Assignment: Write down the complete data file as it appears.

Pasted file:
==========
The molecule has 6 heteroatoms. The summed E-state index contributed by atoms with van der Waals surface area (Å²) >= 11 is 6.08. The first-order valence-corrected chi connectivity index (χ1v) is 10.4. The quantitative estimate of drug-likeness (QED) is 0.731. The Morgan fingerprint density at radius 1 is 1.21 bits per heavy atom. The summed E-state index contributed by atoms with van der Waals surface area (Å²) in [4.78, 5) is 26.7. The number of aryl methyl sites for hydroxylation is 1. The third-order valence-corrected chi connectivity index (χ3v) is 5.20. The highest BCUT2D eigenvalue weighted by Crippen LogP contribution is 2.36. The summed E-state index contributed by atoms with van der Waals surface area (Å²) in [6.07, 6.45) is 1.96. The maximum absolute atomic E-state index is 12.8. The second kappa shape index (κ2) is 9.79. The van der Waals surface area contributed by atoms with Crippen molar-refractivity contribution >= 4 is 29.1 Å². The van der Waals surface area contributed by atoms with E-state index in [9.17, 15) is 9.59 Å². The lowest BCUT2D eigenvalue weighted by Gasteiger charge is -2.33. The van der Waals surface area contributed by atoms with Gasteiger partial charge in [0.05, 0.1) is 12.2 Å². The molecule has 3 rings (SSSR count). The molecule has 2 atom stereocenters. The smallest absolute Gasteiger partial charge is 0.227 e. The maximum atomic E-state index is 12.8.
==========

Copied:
The molecule has 6 heteroatoms. The summed E-state index contributed by atoms with van der Waals surface area (Å²) >= 11 is 6.08. The first-order valence-corrected chi connectivity index (χ1v) is 10.4. The quantitative estimate of drug-likeness (QED) is 0.731. The Morgan fingerprint density at radius 1 is 1.21 bits per heavy atom. The summed E-state index contributed by atoms with van der Waals surface area (Å²) in [4.78, 5) is 26.7. The number of aryl methyl sites for hydroxylation is 1. The third-order valence-corrected chi connectivity index (χ3v) is 5.20. The highest BCUT2D eigenvalue weighted by Crippen LogP contribution is 2.36. The summed E-state index contributed by atoms with van der Waals surface area (Å²) in [6.07, 6.45) is 1.96. The maximum absolute atomic E-state index is 12.8. The second kappa shape index (κ2) is 9.79. The van der Waals surface area contributed by atoms with Crippen molar-refractivity contribution >= 4 is 29.1 Å². The van der Waals surface area contributed by atoms with E-state index in [9.17, 15) is 9.59 Å². The lowest BCUT2D eigenvalue weighted by Gasteiger charge is -2.33. The van der Waals surface area contributed by atoms with Gasteiger partial charge in [0.05, 0.1) is 12.2 Å². The molecule has 3 rings (SSSR count). The molecule has 2 atom stereocenters. The smallest absolute Gasteiger partial charge is 0.227 e. The maximum atomic E-state index is 12.8.